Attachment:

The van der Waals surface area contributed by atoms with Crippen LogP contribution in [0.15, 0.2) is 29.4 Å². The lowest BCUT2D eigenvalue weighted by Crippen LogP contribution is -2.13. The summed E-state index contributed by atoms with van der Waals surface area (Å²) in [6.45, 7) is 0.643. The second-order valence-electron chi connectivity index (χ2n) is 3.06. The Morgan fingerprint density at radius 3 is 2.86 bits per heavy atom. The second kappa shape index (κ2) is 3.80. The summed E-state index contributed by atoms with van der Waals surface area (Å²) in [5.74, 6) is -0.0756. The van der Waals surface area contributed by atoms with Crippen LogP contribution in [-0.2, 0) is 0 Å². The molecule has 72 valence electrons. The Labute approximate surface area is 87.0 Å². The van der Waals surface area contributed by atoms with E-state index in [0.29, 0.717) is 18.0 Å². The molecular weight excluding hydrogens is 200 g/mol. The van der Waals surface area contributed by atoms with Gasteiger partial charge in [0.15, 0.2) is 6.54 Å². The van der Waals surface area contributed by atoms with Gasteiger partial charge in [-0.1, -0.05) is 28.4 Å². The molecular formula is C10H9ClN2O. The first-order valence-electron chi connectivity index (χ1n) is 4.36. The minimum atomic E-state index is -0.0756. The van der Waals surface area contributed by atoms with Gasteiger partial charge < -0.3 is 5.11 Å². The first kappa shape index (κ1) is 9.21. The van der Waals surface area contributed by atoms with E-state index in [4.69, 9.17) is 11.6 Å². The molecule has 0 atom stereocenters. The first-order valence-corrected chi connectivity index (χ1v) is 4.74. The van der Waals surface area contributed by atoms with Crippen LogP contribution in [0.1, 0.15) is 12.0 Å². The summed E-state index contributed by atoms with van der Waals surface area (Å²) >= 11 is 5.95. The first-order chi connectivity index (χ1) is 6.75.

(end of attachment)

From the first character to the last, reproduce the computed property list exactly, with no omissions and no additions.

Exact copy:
The van der Waals surface area contributed by atoms with Crippen LogP contribution in [0.15, 0.2) is 29.4 Å². The lowest BCUT2D eigenvalue weighted by Crippen LogP contribution is -2.13. The summed E-state index contributed by atoms with van der Waals surface area (Å²) in [6.45, 7) is 0.643. The second-order valence-electron chi connectivity index (χ2n) is 3.06. The Morgan fingerprint density at radius 3 is 2.86 bits per heavy atom. The second kappa shape index (κ2) is 3.80. The summed E-state index contributed by atoms with van der Waals surface area (Å²) in [5.74, 6) is -0.0756. The van der Waals surface area contributed by atoms with Crippen LogP contribution in [-0.2, 0) is 0 Å². The molecule has 72 valence electrons. The Labute approximate surface area is 87.0 Å². The van der Waals surface area contributed by atoms with E-state index in [0.29, 0.717) is 18.0 Å². The molecular weight excluding hydrogens is 200 g/mol. The van der Waals surface area contributed by atoms with Gasteiger partial charge in [0.15, 0.2) is 6.54 Å². The van der Waals surface area contributed by atoms with Gasteiger partial charge in [-0.1, -0.05) is 28.4 Å². The molecular formula is C10H9ClN2O. The first-order valence-electron chi connectivity index (χ1n) is 4.36. The minimum atomic E-state index is -0.0756. The van der Waals surface area contributed by atoms with Gasteiger partial charge < -0.3 is 5.11 Å². The first kappa shape index (κ1) is 9.21. The van der Waals surface area contributed by atoms with E-state index in [4.69, 9.17) is 11.6 Å². The molecule has 0 atom stereocenters. The first-order valence-corrected chi connectivity index (χ1v) is 4.74. The van der Waals surface area contributed by atoms with Crippen LogP contribution in [0.1, 0.15) is 12.0 Å². The summed E-state index contributed by atoms with van der Waals surface area (Å²) >= 11 is 5.95. The first-order chi connectivity index (χ1) is 6.75.